Solicitors involved in litigation have no option but to adhere to strict new costs rules or face a wave of professional negligence claims, experts warned today.
Law firms across the country are poring over the landmark Court of Appeal judgment concerning a plea for relief from sanctions in the Andrew Mitchell libel case.
The court today told lawyers representing the Conservative former chief whip in his libel claim that even if he succeeds, the defendant, News Group Newspapers, will not be liable for his costs.
The judgment upheld a previous High Court ruling that punished Atkins Thomson for filing a costs budget one day before the costs management conference, rather than the minimum seven.
Master of the rolls Lord Dyson (pictured) expressed his hope the decision sent a ‘clear message’ to solicitors to become more efficient and routinely comply with rules, practice directions and orders.
Andy Ellis, managing director of costs consultant Practico, which advised the firm representing News Group Newspapers against Mitchell, said the ruling shows the judiciary is more committed than ever to costs budgeting.
He said: ‘The new culture is not zero tolerance – the court was clear that it is not concerned with trivial breaches.
‘But the wriggle room is now extremely narrow when delay will result and especially if the court is inconvenienced.’
‘It was also evident that mere inadvertence or pressure of work (unkindly described by some as “the dog ate my homework” form of excuse) will not get you home when seeking relief from sanctions.’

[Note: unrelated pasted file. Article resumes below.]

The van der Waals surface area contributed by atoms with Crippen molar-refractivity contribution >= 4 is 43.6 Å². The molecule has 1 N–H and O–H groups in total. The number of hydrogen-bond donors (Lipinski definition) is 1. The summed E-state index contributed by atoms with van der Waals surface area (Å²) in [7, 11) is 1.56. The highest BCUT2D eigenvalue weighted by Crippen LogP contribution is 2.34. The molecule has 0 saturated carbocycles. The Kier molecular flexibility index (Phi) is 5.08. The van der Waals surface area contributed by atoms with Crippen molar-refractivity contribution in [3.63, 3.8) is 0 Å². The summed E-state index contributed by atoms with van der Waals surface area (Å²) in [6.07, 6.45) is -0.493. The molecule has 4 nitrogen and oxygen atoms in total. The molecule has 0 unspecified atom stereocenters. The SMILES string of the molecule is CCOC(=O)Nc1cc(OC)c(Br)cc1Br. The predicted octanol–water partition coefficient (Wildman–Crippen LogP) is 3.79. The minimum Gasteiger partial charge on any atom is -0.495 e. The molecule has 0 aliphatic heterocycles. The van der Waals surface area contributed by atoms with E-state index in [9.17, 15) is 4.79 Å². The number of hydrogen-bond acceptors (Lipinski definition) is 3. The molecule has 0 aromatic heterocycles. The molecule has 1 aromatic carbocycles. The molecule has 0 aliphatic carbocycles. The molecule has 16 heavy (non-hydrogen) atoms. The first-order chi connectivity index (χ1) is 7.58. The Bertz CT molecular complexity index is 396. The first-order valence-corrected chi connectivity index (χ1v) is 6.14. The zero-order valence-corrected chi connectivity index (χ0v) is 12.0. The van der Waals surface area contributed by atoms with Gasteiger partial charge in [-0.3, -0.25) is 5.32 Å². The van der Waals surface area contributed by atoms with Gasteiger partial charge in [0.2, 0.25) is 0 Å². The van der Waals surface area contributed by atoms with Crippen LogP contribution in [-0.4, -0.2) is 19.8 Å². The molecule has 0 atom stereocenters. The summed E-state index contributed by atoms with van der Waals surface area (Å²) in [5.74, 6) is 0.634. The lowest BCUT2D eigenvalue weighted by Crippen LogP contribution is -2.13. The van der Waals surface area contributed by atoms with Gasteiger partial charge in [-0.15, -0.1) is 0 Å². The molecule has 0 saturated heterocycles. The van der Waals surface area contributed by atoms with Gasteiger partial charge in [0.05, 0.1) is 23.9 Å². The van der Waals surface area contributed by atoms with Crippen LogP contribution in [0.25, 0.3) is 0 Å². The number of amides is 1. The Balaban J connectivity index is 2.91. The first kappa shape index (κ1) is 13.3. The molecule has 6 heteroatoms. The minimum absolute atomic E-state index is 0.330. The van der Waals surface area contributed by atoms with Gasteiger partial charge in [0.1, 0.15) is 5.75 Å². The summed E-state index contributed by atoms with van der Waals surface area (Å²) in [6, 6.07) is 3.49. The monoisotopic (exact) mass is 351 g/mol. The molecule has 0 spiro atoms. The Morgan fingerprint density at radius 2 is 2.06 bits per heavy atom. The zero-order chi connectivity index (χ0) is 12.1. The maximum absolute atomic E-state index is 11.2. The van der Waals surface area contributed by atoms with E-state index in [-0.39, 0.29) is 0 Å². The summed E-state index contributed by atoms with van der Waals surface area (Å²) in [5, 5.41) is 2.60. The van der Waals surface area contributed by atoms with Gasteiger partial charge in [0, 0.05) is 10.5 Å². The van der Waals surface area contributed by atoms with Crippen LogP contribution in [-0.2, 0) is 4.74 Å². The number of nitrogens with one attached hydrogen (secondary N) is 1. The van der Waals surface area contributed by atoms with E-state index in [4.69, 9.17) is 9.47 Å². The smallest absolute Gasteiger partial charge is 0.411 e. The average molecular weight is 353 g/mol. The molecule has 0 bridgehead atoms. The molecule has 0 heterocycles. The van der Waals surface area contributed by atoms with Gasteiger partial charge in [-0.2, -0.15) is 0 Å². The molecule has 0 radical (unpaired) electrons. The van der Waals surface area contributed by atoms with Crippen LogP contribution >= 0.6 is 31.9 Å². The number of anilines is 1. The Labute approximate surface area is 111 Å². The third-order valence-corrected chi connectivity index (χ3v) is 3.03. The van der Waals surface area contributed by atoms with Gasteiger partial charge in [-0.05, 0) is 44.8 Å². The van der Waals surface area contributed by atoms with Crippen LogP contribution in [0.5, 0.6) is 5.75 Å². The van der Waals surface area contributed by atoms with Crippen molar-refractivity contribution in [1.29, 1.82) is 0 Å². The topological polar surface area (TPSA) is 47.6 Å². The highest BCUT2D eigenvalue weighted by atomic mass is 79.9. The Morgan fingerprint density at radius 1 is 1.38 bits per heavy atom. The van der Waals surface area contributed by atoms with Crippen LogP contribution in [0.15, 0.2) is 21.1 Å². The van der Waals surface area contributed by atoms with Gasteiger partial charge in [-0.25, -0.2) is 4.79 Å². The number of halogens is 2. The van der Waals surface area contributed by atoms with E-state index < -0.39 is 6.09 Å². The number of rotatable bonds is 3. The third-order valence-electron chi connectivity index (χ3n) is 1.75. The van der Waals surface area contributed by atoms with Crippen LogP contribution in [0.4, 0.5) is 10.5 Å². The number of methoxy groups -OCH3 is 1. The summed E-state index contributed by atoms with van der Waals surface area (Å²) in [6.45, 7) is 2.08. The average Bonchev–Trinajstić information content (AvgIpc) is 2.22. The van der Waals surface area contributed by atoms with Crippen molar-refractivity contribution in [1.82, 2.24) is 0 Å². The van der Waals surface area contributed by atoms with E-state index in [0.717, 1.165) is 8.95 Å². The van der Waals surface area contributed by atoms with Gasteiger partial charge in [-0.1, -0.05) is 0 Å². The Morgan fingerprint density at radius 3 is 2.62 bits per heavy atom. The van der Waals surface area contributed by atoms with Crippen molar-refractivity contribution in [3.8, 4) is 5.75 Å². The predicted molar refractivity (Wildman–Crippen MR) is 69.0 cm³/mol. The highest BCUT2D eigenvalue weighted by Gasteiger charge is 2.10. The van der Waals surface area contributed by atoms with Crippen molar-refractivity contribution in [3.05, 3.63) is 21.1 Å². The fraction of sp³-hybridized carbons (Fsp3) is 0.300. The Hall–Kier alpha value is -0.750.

Murray Heining, chairman of the Association of Costs Lawyers, said the case can be regarded as ‘easily’ the most important civil litigation judgment of the year.
‘This a judgment that will give Ethelred [the unready]-type lawyers sleepless nights,’ he added. ‘Those lawyers working with a team of experts including, costs lawyers, should sleep more comfortably.
‘Those practising in civil litigation, if they have not already reviewed their practices and procedures, must do so now and ensure that they have the resources to ensure compliance with the civil procedure rules and all orders made.’
Glenn Newberry, head of costs at international firm Eversheds, said the ruling is a clear message that sanctions, however severe they may appear, will be upheld by the court.
He added: ‘There is now considerable pressure on solicitors to prepare, exchange and discuss their costs budgets in accordance with the rules, and ensure those budgets are monitored and adhered to as the case progresses.’
But solicitors have been quick to pick up on the intended consequences of the court’s stance on non-compliance with Jackson rules.
Francesca Kaye, president of London Solicitors Litigation Association, said it was ‘questionable’ whether strict adherence to the rules will avert the risk of satellite litigation, as envisaged in the judgment.
She added: ‘There’s every chance that there will be a great deal of satellite litigation around professional negligence claims. So, we may simply be moving the problem not eliminating it.’
And Rod Evans, president of the Forum of Insurance Lawyers, suggested the ruling could mark a ‘retrograde step’ in personal injury litigation.
‘For years we have been encouraged to adopt a “cards on the table” approach to litigation and to work sensibly together to resolve the matter as soon as possible at proportionate cost.
‘The Court of Appeal’s (almost) zero tolerance to delay will mark a return to the tactical litigation that had reduced significantly, certainly in the most serious cases. I have no doubt that parties will now be tempted to try and catch each other out.’